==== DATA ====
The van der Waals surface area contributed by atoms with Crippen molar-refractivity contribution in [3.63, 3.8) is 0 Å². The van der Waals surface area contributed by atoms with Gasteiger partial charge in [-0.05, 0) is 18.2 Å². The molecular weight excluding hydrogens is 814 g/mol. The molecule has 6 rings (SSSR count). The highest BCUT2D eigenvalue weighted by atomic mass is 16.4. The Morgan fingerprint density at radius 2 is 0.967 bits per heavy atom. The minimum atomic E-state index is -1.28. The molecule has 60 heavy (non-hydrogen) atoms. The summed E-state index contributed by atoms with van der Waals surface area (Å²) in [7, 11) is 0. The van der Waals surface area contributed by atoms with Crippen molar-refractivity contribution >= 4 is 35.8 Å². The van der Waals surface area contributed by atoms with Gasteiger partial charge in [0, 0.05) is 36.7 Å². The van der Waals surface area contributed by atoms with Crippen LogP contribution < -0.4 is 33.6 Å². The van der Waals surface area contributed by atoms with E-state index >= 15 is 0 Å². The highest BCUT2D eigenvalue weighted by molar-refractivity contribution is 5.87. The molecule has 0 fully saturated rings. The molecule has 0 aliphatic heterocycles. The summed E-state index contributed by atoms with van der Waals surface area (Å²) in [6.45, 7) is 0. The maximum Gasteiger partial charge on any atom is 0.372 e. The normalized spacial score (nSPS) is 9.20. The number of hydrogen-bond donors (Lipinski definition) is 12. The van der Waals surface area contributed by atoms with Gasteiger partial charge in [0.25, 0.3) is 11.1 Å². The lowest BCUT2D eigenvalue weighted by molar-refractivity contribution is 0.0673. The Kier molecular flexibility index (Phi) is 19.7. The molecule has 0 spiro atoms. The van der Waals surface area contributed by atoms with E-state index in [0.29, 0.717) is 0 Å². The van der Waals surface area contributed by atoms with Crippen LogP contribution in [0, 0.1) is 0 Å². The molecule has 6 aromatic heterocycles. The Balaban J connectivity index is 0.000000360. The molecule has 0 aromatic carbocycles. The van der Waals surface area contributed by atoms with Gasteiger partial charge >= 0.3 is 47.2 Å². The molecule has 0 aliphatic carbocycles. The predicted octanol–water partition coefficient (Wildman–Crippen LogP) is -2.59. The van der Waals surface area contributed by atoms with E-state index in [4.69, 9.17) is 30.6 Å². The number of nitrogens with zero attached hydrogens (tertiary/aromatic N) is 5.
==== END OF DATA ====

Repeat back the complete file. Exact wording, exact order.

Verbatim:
The van der Waals surface area contributed by atoms with Crippen molar-refractivity contribution in [3.63, 3.8) is 0 Å². The van der Waals surface area contributed by atoms with Gasteiger partial charge in [-0.05, 0) is 18.2 Å². The molecular weight excluding hydrogens is 814 g/mol. The molecule has 6 rings (SSSR count). The highest BCUT2D eigenvalue weighted by atomic mass is 16.4. The Morgan fingerprint density at radius 2 is 0.967 bits per heavy atom. The minimum atomic E-state index is -1.28. The molecule has 60 heavy (non-hydrogen) atoms. The summed E-state index contributed by atoms with van der Waals surface area (Å²) in [7, 11) is 0. The van der Waals surface area contributed by atoms with Crippen molar-refractivity contribution >= 4 is 35.8 Å². The van der Waals surface area contributed by atoms with Gasteiger partial charge in [0, 0.05) is 36.7 Å². The van der Waals surface area contributed by atoms with Crippen LogP contribution < -0.4 is 33.6 Å². The van der Waals surface area contributed by atoms with E-state index >= 15 is 0 Å². The highest BCUT2D eigenvalue weighted by molar-refractivity contribution is 5.87. The molecule has 0 fully saturated rings. The molecule has 0 aliphatic heterocycles. The summed E-state index contributed by atoms with van der Waals surface area (Å²) in [6.45, 7) is 0. The maximum Gasteiger partial charge on any atom is 0.372 e. The normalized spacial score (nSPS) is 9.20. The number of hydrogen-bond donors (Lipinski definition) is 12. The van der Waals surface area contributed by atoms with Gasteiger partial charge in [0.25, 0.3) is 11.1 Å². The lowest BCUT2D eigenvalue weighted by molar-refractivity contribution is 0.0673. The Kier molecular flexibility index (Phi) is 19.7. The molecule has 0 spiro atoms. The van der Waals surface area contributed by atoms with E-state index in [0.29, 0.717) is 0 Å². The van der Waals surface area contributed by atoms with Crippen LogP contribution in [0, 0.1) is 0 Å². The molecule has 6 aromatic heterocycles. The Balaban J connectivity index is 0.000000360. The molecule has 0 aromatic carbocycles. The van der Waals surface area contributed by atoms with Gasteiger partial charge >= 0.3 is 47.2 Å². The molecule has 0 aliphatic carbocycles. The predicted octanol–water partition coefficient (Wildman–Crippen LogP) is -2.59. The van der Waals surface area contributed by atoms with E-state index in [4.69, 9.17) is 30.6 Å². The number of nitrogens with zero attached hydrogens (tertiary/aromatic N) is 5.